13. Toofan macrumors member

    May 12, 2009
    1) It depends, I wouldn't risk stability issues for the negligible 300 mhz
    2) The word negligible in answer 1 should answer question 2
    3) Try it out if you want, the fraction of time you'll be saving with increased RAM speed is laughably small
  14. blackhand1001 macrumors 68030


    Jan 6, 2009
    The cpu also only has a 1066 Front Side Bus, so i don't believe it will even run the memory at those speeds, and the even if it could, the front side bus is the bottleneck, not the ram itself.
  15. michael.lauden macrumors 68020


    Dec 25, 2008
    just put in the right RAM. seriously if there was an increase... it'd be like .002 % better
  16. pellets007 macrumors 6502a


    Jan 28, 2009
    New York
    There wouldn't be any difference, it would be a pointless task.
  17. keson macrumors newbie

    Sep 29, 2010
    Early 2010 MBP 13" 1333 MHz RAM experience

    Although late 2009 MBP 13" was running fine with Transcend 1333 MHz memory (2x4GB) when placed into early 2010 MBP 13" the same RAM does not work. MBP boots but freezes when starting loading kexts. No pram, nvram nor smc reset helped... It just can not run on 1333 :( Too bad.
  18. blackburn macrumors 6502a


    Feb 16, 2010
    Where Judas lost it's boots.
    On my macbook6,1 using 1333MHz DDR3 ram makes it run hotter and makes battery last less but it works. If you mod the spd you can get it at 1066MHz
  19. akhbhaat macrumors regular

    Sep 30, 2010
    With C2D-compatible chipsets, the memory clock is directly tied to the front side bus speed, which is in turn set against the CPU core multiplier to generate the CPU clock speed. You will see absolutely no benefit to pairing 1333 Mhz DDR3 with a CPU rated for 1066, provided said CPU is running at stock speeds. The bus (and the memory) will be set to run at 1066.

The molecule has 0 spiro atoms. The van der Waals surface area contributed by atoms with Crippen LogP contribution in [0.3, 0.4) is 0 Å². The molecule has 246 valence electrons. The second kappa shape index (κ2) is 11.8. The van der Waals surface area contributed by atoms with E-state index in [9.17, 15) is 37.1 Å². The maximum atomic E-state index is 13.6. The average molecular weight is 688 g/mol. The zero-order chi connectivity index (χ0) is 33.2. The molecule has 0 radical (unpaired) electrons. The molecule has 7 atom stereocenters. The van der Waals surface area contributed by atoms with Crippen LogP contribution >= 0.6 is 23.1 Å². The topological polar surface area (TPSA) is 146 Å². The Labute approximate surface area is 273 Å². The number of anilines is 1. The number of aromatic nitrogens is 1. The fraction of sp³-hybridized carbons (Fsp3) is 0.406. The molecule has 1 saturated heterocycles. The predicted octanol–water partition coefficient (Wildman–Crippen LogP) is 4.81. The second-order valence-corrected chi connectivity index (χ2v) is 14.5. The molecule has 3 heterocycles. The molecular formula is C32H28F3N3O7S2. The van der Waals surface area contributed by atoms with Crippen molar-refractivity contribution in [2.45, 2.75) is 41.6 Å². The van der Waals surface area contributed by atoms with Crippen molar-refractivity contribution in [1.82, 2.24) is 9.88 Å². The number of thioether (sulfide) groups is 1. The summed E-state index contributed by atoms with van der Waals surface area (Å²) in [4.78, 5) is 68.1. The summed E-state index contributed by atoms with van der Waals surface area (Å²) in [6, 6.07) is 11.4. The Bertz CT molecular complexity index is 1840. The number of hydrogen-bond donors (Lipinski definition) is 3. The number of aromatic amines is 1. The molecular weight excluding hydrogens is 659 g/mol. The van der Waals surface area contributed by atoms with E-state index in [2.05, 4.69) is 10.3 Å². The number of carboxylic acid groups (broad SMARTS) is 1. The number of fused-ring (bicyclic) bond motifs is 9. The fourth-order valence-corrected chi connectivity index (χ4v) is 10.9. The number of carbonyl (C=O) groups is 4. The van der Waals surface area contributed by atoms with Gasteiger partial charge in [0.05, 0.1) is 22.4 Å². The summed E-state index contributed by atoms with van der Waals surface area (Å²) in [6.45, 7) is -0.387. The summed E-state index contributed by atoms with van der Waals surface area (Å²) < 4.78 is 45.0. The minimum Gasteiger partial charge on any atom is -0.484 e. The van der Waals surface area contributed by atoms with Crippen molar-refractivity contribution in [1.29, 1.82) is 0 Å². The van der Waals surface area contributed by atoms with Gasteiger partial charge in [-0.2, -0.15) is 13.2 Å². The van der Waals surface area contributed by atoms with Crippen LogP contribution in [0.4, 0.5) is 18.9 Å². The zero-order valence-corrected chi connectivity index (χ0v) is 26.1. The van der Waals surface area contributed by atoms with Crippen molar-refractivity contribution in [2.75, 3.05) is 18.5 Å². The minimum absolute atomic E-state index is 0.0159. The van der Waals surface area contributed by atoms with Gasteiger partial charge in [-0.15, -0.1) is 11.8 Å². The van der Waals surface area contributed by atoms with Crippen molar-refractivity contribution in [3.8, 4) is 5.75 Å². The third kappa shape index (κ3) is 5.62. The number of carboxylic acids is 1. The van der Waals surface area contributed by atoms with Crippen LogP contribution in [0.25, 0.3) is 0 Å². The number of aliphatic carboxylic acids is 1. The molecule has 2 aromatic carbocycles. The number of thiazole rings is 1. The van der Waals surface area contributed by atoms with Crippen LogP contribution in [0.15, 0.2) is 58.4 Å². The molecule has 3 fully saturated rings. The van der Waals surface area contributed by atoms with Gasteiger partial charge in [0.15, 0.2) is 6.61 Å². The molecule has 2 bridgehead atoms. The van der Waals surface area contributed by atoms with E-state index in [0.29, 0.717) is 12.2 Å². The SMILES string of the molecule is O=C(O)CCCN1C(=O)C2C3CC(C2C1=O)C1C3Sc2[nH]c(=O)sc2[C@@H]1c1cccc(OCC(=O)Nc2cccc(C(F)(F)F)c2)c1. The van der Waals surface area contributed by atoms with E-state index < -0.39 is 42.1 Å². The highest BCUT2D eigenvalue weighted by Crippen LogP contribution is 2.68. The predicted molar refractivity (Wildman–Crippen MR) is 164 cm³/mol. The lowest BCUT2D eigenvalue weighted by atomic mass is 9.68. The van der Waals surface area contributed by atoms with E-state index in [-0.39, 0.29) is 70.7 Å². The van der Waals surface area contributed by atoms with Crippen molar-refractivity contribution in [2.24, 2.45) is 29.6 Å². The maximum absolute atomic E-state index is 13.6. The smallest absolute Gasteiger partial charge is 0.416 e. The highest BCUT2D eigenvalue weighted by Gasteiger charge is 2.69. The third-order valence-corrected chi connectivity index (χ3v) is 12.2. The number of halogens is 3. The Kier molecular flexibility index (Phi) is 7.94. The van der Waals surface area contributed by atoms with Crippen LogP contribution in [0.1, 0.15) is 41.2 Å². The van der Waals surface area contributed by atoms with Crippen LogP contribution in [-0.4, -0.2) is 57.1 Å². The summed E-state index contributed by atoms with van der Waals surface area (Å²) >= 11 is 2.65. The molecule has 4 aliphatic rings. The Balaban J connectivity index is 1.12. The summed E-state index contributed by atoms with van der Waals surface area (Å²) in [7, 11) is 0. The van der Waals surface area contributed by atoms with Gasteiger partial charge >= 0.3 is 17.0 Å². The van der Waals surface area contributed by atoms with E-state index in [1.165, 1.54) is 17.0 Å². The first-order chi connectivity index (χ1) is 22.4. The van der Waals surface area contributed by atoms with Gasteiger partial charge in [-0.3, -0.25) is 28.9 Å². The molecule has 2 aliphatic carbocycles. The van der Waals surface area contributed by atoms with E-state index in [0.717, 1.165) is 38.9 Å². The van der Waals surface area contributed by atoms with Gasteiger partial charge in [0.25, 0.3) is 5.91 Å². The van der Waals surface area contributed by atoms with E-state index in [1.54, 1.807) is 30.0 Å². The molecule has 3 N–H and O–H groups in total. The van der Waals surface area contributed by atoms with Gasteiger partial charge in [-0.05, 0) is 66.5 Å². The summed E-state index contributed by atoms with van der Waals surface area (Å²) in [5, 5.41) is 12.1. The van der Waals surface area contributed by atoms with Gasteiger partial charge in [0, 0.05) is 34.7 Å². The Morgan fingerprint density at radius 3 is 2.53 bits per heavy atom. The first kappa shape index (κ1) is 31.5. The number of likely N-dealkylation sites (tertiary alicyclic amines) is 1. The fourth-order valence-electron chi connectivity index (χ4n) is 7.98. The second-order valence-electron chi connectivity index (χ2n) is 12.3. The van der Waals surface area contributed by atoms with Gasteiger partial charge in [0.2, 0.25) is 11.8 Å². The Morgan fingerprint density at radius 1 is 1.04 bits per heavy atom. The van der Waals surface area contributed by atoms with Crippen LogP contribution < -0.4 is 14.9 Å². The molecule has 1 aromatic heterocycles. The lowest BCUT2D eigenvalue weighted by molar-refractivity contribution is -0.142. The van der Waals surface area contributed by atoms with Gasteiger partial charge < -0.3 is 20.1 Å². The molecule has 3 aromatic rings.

It's common practice for desktop system builders to buy uprated memory for systems that they intend to overclock, because manipulating the FSB speed is the most common way to manipulate the clock speed of a ratio-locked CPU (at least until the advent of the Core iX architecture, which is a bit different) and this will prevent the memory itself from being a stability concern, but I would think (and hope) that you wouldn't be so daft as to attempt overclocking in a laptop. The more notable consequences (additional heat and power consumption) are not acceptable for a mobile device. It also appears to require some significant hacking to pull off with a Mac anyhow.
  20. mulo macrumors 68020


    Aug 22, 2010
    Behind you
    they will work, but will be downclocked to 1066
  21. blackburn macrumors 6502a


    Feb 16, 2010
    Where Judas lost it's boots.
    They wont be downclocked I tried that. They will work faster but you will have higher latency (CL9 instead of CL7).
    And the RAM:FSB Ratio will no longer be 2:1
  22. Phil Brinkle macrumors newbie

    Apr 12, 2011
    I would like to share a good solution how to force MacBook to work with DDR3-1333 memory modules. The problem is that the MacBook is not capable of supporting DDR3-1333 officially. But we can adjust the clock speed of the module through its SPD settings. Just download Thaiphoon Burner software, read SPD and then increase the SDRAM clock cycle time to 1,875 ns (15 MTB units) through the Timing Table Editor. And that's all! Now we've got a DDR3-1066 module which is full compatible with any MacBook.